“I suggest you turn around now,” Urgnok grumbled, seeing a shadow cut through the door, “the last fan who annoyed me was this baker. He offered me a pastry, and I smashed his face in. Now he eats his sweet rolls through a straw.”

“Funny,” the shadow replied, “I seem to recall a sparring session years ago that ended with you crying back to Tyra like a newborn babe.”

“Zaharia. What are you doing here?”

“I came to see our mutual Orc friend,” the Redguard said, examining a nearby weapon,” I see you’ve already paid her a visit, judging by that armor. Dwarven, right? Although not exactly what I pictured.”

Urgnok spit at the ground, acknowledging what she left unspoken. The blacksmith was a magician with a hammer and anvil, working with all types of metal. Perhaps that was how the Redguard puzzled out his identity, yet it was unlikely a Blood-Kin would betray his confidence.

“You know, the funny thing about fighting styles,” Zaharia said, swinging the practice blade, “is that they’re almost like fingerprints. You may have changed your armor, your name, and even your face, but I recognized that clumsy top foot of yours almost immediately.”

“Doesn’t matter,” Urgnok sneered, “The guard haven’t sniffed me out yet, and they won’t ever. I’ve been able to hide in plain sight, while everyone else is dying in the shadows.”

“Hiding in plain sight may work in the short term,” Zaharia said, sliding the weapon back onto the rack, “But over time, you know what happens to things in plain sight? They get seen.”

“Cut the crap, Zaharia,” the Orc groused, “we both know I don’t care what you think.”

“True,” the Redguard replied, handing him a letter, “but you’ll care about this.”

Urgnok wasn’t sure how he was discovered, or who wrote the letter to the guard. Had Zaharia not killed its bearer, he would already be in chains. He stopped short of accusing Zaharia of forging the note, however. She was crafty, but not a liar.


“North,” said the Redguard, “Get into one of the Strongholds, or take a job fighting in the pits. Either way, you can’t stay here.”

The Crimson Dirks, V9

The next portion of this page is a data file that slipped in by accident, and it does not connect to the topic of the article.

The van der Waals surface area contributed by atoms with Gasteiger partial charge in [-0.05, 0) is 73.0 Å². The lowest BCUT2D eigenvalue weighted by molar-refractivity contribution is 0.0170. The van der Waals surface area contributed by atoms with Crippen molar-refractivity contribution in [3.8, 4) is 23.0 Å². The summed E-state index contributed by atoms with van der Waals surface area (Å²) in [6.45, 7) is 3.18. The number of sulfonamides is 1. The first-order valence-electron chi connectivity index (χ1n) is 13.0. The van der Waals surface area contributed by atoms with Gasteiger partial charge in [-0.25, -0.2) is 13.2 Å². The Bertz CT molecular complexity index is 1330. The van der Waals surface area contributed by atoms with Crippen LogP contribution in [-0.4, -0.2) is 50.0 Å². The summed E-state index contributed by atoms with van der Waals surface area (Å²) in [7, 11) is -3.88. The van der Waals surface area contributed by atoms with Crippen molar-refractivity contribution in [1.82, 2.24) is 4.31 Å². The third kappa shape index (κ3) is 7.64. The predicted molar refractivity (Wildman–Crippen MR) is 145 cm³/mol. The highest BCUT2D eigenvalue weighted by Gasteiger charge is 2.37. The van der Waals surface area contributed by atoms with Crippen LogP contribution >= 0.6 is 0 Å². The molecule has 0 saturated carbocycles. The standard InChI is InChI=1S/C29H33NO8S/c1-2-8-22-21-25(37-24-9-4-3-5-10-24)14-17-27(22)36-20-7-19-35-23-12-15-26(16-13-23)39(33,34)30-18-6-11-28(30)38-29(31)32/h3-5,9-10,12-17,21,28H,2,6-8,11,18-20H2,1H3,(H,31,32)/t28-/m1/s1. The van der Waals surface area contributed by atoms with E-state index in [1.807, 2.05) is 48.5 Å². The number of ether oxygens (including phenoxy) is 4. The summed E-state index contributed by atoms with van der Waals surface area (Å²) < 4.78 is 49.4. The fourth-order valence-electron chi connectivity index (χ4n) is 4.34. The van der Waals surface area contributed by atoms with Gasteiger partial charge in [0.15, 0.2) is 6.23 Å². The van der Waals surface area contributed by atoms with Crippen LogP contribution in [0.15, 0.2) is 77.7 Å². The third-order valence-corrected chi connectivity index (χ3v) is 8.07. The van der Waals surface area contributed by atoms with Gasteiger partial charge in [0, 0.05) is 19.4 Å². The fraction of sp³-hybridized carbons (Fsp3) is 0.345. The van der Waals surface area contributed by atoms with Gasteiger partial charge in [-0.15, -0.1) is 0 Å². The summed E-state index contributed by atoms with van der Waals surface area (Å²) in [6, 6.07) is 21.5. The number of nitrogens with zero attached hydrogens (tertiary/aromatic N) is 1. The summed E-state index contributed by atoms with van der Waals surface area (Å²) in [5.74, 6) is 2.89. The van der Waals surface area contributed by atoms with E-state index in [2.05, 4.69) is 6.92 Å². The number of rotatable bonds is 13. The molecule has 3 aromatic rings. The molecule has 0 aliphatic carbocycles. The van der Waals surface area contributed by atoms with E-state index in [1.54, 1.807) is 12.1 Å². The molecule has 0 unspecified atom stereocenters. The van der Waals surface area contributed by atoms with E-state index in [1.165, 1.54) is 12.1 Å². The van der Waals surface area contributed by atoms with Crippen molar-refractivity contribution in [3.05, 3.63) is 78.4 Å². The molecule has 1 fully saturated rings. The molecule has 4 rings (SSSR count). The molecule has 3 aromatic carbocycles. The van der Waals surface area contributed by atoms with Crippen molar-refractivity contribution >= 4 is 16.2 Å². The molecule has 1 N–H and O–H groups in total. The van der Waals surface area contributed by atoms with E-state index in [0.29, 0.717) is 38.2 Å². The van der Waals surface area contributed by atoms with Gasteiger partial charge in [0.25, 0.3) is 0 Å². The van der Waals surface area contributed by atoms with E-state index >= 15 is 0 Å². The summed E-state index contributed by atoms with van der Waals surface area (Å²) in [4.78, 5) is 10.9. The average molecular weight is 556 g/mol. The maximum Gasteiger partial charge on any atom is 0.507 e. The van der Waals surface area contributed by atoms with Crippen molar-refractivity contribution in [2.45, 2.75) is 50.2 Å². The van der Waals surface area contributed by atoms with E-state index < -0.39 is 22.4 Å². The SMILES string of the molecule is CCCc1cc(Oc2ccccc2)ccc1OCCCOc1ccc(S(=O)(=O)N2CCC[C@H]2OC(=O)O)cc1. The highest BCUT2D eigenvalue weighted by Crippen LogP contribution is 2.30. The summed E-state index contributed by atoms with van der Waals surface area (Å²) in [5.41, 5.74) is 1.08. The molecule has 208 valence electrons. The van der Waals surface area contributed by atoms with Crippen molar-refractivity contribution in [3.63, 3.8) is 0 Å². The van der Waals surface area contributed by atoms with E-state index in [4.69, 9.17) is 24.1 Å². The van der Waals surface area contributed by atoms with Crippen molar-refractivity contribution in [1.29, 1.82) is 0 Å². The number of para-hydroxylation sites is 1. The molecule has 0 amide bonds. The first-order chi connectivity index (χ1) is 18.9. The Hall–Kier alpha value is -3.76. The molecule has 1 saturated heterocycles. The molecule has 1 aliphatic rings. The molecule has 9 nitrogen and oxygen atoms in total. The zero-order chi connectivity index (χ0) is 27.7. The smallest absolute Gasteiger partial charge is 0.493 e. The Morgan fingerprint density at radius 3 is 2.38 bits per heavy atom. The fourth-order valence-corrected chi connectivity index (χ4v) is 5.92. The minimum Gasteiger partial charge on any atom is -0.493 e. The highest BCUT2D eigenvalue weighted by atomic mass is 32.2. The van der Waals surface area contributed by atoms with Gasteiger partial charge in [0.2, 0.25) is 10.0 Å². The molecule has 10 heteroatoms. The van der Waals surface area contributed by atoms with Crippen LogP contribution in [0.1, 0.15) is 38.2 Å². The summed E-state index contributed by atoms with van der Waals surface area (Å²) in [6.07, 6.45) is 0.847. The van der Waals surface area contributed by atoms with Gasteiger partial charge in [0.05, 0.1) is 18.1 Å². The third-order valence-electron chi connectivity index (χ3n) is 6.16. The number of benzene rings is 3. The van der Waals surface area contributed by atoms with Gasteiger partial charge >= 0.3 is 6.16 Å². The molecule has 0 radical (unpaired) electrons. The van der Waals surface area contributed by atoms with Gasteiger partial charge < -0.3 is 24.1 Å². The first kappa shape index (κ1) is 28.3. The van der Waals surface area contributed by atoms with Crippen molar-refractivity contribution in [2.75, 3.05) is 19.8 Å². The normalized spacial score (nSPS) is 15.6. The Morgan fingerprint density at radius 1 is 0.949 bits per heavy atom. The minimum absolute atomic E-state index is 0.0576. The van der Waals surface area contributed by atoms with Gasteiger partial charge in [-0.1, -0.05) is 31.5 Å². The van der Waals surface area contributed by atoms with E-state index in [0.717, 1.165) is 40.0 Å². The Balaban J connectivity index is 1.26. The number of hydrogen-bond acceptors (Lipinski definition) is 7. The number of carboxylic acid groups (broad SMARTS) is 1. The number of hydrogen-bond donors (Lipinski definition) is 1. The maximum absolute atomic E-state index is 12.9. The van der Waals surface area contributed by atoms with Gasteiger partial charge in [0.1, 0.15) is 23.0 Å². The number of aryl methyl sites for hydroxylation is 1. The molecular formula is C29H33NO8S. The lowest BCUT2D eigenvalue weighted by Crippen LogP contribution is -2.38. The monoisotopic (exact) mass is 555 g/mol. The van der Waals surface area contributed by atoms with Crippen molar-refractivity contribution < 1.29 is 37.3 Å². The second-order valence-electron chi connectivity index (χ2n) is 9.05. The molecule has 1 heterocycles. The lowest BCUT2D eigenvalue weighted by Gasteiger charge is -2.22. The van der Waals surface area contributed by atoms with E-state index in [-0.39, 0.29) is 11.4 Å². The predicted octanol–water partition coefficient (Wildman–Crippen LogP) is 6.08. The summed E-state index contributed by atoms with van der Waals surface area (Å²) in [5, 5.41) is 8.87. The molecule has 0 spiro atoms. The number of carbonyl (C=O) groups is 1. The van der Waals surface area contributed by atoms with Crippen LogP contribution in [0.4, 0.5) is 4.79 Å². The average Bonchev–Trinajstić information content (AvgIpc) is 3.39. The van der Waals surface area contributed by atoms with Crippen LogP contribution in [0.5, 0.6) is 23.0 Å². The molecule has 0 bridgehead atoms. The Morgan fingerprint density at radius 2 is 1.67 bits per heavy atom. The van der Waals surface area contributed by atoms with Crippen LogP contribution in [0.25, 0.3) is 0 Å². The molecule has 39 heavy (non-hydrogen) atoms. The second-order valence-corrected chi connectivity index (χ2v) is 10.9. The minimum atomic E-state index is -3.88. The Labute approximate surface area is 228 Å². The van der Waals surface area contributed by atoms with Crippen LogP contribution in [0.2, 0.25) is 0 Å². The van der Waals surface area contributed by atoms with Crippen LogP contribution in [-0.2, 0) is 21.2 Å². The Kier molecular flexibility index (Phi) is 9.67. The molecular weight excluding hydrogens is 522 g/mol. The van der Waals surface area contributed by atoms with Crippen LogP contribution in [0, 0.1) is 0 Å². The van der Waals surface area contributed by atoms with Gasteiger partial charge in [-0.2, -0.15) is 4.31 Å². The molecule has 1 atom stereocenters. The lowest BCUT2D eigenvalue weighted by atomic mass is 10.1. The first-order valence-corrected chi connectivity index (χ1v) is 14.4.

Tyra had forgotten which heist was her favorite. Perhaps it was the time they stole a wagon’s worth of silks from the desert palaces of Dune. Maybe it was when they burrowed a tunnel into the warehouse of the East Empire Company, siphoning crate after crate while the wardens stood mindlessly at the door. Or it could be she preferred the more violent raids, like the sacking of the Argonian supply caravans, or the attacks on cargo ships leaving the Imperial City waterfront.

Or perhaps if she looked back far enough, her fondest memories would find her in the streets of Balmora, robbing travelers at knifepoint. For some reason it was this version of her, this long forgotten stranger, that seemed the most vivid now. Gone was the refined, thoughtful countenance of a leader, and in its place a hungry, ash-hewn child who had far more courage than sense. And if she closed her eyes, she could still feel the smooth, polished surface of the ruby the noble dropped in her palm, and how it felt like nothing of this world.

Yet it was not the price or the feel, but the color of the ruby that she remembered most; the blades of crimson burned into the glass, like the fire of the Red Mountain.

“Why do you think it is,” she asked Aesrael, “that our thoughts turn to the past when are lives are so close to death?”

“I suppose because it’s pointless for a dead man to look forward,” replied the bandit, his Altmer frame filling the breadth of her doorway, “but I take it you didn’t summon me to talk about old times.”

“Ehlhiel says the city guard knows about the hideout. They plan to raid the place in three days.”

“So they will,” Aesrael replied, his face unflinching, “What of the spoils?”

“We can’t take it with us,” Tyra lamented, “but I’ll be damned if I let them have it. We give what we can to the beggars, and toss the rest into the bay before we leave.”

“As you wish,” said the High Elf, “and where will you go?”

“Our best chance is north,” Tyra said, tracing her dagger up the map, “The Jarls are fractured. It’s only a matter of time before the whole province is at war. But we’ll have to move in small groups, and find our own way once we cross the border. No contact.”

Tyra knew Aesrael would take to the news better than the rest. While Bjormund, Skjol, and Peladius were the muscle, they always made an effort to bond with the group. The High Elf, on the other hand, never felt at ease with the other bandits. If this were any other business, perhaps she would’ve tried to reach him, but tenderness was not a virtue for killers and thieves.

Aesrael nodded and took his leave, leaving Tyra alone in the quiet. If this exchange taught her anything, she still needed a moment before telling the others. She had always been an expert at masking her emotions, but the sadness wore plainly on her face. Perhaps this situation called for that girl from Balmora, and not the weary woman who sat in her stead.

Steeling herself, Tyra placed the dirk and the ruby in her pouch and stepped away from the map. They would head for the border tomorrow, leaving behind much of their past, but the future still unwritten.

Scroll to Top